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Is there example implementation of Peterson algorithm for mutual exclusion in Java?

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Please do not hesitate to post your own answers, I am looking for the best one! –  Gabriel Ščerbák May 26 '10 at 10:13
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Do you mean Peterson's algorithm for implementing mutual exclusion with only shared memory with strong hypotheses? I doubt that Java's memory model (or any other language modern enough to explicitly give a memory model) allows Peterson's algorithm to work... And if you are going to use explicit memory barriers, why not use synchronization instructions provided by the language? –  Pascal Cuoq May 26 '10 at 10:13
    
@Pascal Cuoq I am not sure, can you point me to original paper on this algorithm, so I can check? What preconditions must be satisfied by the memory model semantics to ensure algorithm correctness? The reason for not using concurrency and synchronization mechanisms provided by Java is simply I am trying to understand Petersons algorithm, not concurrent programming in Java. –  Gabriel Ščerbák May 26 '10 at 10:23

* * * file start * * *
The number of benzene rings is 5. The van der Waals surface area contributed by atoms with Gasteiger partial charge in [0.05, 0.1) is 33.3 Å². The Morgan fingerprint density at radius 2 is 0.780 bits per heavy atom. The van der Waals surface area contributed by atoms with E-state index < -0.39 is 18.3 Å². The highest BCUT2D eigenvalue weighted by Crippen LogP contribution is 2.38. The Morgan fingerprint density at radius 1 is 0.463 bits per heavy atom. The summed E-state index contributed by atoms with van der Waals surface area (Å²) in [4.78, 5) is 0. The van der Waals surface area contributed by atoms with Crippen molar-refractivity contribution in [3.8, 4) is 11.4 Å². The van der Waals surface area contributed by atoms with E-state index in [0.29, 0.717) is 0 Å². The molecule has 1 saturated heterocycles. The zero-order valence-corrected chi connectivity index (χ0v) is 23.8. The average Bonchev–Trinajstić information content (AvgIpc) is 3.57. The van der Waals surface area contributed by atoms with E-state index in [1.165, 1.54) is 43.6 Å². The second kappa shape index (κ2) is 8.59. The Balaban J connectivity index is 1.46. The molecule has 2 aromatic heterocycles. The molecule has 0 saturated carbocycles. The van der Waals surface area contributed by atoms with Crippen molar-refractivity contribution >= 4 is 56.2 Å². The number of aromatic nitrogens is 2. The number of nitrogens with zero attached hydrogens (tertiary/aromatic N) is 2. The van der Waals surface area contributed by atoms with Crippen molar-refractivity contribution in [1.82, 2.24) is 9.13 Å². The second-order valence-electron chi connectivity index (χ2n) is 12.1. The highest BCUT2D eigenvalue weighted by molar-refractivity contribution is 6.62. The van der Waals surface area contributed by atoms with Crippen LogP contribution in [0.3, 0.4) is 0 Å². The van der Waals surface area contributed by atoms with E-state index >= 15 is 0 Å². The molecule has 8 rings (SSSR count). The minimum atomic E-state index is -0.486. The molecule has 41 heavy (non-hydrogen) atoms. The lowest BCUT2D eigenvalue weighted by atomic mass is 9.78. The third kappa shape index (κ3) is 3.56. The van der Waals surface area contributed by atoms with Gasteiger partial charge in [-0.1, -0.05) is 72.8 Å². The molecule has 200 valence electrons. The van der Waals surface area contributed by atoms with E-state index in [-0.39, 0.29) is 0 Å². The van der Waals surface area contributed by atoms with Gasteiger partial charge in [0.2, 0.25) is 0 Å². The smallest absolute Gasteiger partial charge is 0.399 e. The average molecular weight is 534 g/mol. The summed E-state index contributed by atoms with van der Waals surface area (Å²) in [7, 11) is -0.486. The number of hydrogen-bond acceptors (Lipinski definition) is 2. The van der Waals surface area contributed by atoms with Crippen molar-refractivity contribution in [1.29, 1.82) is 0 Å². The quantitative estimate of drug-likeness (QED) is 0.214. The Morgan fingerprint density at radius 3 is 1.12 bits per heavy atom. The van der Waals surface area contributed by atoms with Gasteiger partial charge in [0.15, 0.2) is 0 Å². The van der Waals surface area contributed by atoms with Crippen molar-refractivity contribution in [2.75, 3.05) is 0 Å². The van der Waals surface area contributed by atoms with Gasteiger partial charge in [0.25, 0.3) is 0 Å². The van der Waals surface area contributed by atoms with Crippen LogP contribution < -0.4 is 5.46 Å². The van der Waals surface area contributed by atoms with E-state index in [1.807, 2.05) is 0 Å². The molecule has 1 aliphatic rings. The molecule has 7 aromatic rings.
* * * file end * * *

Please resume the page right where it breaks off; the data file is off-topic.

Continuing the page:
@Gabriel The algorithm is so short (the original article is famous for being only 2 pages) that it is entirely on the Wikipedia page: en.wikipedia.org/wiki/Peterson%27s_algorithm . See the "Note" section too. –  Pascal Cuoq May 26 '10 at 10:48
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@Gabriel You're right, the problem is memory access reordering. The article predates the optimized implementations of multi-CPU / multi-core. The DEC Alpha designers were the first to weaken the idea of a single shared memory consistently viewed by all processors/cores/threads. This "single consistent shared memory" hypothesis is implicit (but clearly made) in the article. –  Pascal Cuoq May 26 '10 at 15:56
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5 Answers

up vote 18 down vote accepted

No one here has provided a correct/safe implementation of this algorithm in Java. I'm not sure how John W's solution is supposed to work since it's got pieces missing (namely the declarations of the ThreadLocals and an explanation of what is supposed to be in his array—primitive booleans don't have get() and set()).

Chapter 17 of the Java Language Specification explains the Java memory model. Of particular interest is Section 17.4.5, which describes the happens-before order. It's pretty easy to think about within a single thread. Consider the snippet:

int x, y, z, w;
x = 0;
y = 5;

z = x;